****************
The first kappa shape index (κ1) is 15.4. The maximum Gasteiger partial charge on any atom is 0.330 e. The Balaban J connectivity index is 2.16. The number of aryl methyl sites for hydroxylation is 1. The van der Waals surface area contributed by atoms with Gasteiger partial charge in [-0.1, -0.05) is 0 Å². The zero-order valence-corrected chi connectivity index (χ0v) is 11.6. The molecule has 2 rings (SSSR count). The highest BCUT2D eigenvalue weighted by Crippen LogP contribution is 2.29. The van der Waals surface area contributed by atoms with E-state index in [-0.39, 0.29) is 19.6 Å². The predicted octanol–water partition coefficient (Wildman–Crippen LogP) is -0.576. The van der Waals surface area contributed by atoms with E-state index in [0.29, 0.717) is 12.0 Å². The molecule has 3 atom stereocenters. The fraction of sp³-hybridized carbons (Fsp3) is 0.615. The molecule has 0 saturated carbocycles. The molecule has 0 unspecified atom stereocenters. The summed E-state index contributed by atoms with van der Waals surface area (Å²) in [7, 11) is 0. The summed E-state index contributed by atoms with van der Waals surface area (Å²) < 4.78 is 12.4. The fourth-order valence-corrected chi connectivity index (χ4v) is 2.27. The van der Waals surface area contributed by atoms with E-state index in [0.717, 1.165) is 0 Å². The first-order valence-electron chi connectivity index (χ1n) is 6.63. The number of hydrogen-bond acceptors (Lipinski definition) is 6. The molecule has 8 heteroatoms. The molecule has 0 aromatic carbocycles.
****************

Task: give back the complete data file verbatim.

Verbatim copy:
The first kappa shape index (κ1) is 15.4. The maximum Gasteiger partial charge on any atom is 0.330 e. The Balaban J connectivity index is 2.16. The number of aryl methyl sites for hydroxylation is 1. The van der Waals surface area contributed by atoms with Gasteiger partial charge in [-0.1, -0.05) is 0 Å². The zero-order valence-corrected chi connectivity index (χ0v) is 11.6. The molecule has 2 rings (SSSR count). The highest BCUT2D eigenvalue weighted by Crippen LogP contribution is 2.29. The van der Waals surface area contributed by atoms with E-state index in [-0.39, 0.29) is 19.6 Å². The predicted octanol–water partition coefficient (Wildman–Crippen LogP) is -0.576. The van der Waals surface area contributed by atoms with E-state index in [0.29, 0.717) is 12.0 Å². The molecule has 3 atom stereocenters. The fraction of sp³-hybridized carbons (Fsp3) is 0.615. The molecule has 0 saturated carbocycles. The molecule has 0 unspecified atom stereocenters. The summed E-state index contributed by atoms with van der Waals surface area (Å²) in [7, 11) is 0. The summed E-state index contributed by atoms with van der Waals surface area (Å²) < 4.78 is 12.4. The fourth-order valence-corrected chi connectivity index (χ4v) is 2.27. The van der Waals surface area contributed by atoms with E-state index in [0.717, 1.165) is 0 Å². The first-order valence-electron chi connectivity index (χ1n) is 6.63. The number of hydrogen-bond acceptors (Lipinski definition) is 6. The molecule has 8 heteroatoms. The molecule has 0 aromatic carbocycles.